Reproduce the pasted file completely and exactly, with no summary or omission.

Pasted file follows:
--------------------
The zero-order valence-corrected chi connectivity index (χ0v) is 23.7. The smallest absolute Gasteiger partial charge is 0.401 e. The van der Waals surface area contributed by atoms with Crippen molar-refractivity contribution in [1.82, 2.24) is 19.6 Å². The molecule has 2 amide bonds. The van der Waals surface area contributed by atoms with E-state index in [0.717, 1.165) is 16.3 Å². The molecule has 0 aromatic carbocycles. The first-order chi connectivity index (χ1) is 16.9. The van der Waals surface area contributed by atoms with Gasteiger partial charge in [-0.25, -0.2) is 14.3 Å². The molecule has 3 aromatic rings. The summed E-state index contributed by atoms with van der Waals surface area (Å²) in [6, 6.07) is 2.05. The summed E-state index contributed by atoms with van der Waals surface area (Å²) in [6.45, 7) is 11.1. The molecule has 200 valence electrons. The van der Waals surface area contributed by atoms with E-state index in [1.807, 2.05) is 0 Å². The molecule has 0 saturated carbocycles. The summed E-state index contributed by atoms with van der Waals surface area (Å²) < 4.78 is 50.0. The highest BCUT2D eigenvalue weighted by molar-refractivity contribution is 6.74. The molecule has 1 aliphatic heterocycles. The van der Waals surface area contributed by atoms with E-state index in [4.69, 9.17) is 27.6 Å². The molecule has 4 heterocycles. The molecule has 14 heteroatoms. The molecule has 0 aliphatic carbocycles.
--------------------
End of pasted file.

The zero-order valence-corrected chi connectivity index (χ0v) is 23.7. The smallest absolute Gasteiger partial charge is 0.401 e. The van der Waals surface area contributed by atoms with Crippen molar-refractivity contribution in [1.82, 2.24) is 19.6 Å². The molecule has 2 amide bonds. The van der Waals surface area contributed by atoms with E-state index in [0.717, 1.165) is 16.3 Å². The molecule has 0 aromatic carbocycles. The first-order chi connectivity index (χ1) is 16.9. The van der Waals surface area contributed by atoms with Gasteiger partial charge in [-0.25, -0.2) is 14.3 Å². The molecule has 3 aromatic rings. The summed E-state index contributed by atoms with van der Waals surface area (Å²) in [6, 6.07) is 2.05. The summed E-state index contributed by atoms with van der Waals surface area (Å²) in [6.45, 7) is 11.1. The molecule has 200 valence electrons. The van der Waals surface area contributed by atoms with E-state index in [1.807, 2.05) is 0 Å². The molecule has 0 saturated carbocycles. The summed E-state index contributed by atoms with van der Waals surface area (Å²) < 4.78 is 50.0. The highest BCUT2D eigenvalue weighted by molar-refractivity contribution is 6.74. The molecule has 1 aliphatic heterocycles. The van der Waals surface area contributed by atoms with E-state index in [4.69, 9.17) is 27.6 Å². The molecule has 4 heterocycles. The molecule has 14 heteroatoms. The molecule has 0 aliphatic carbocycles.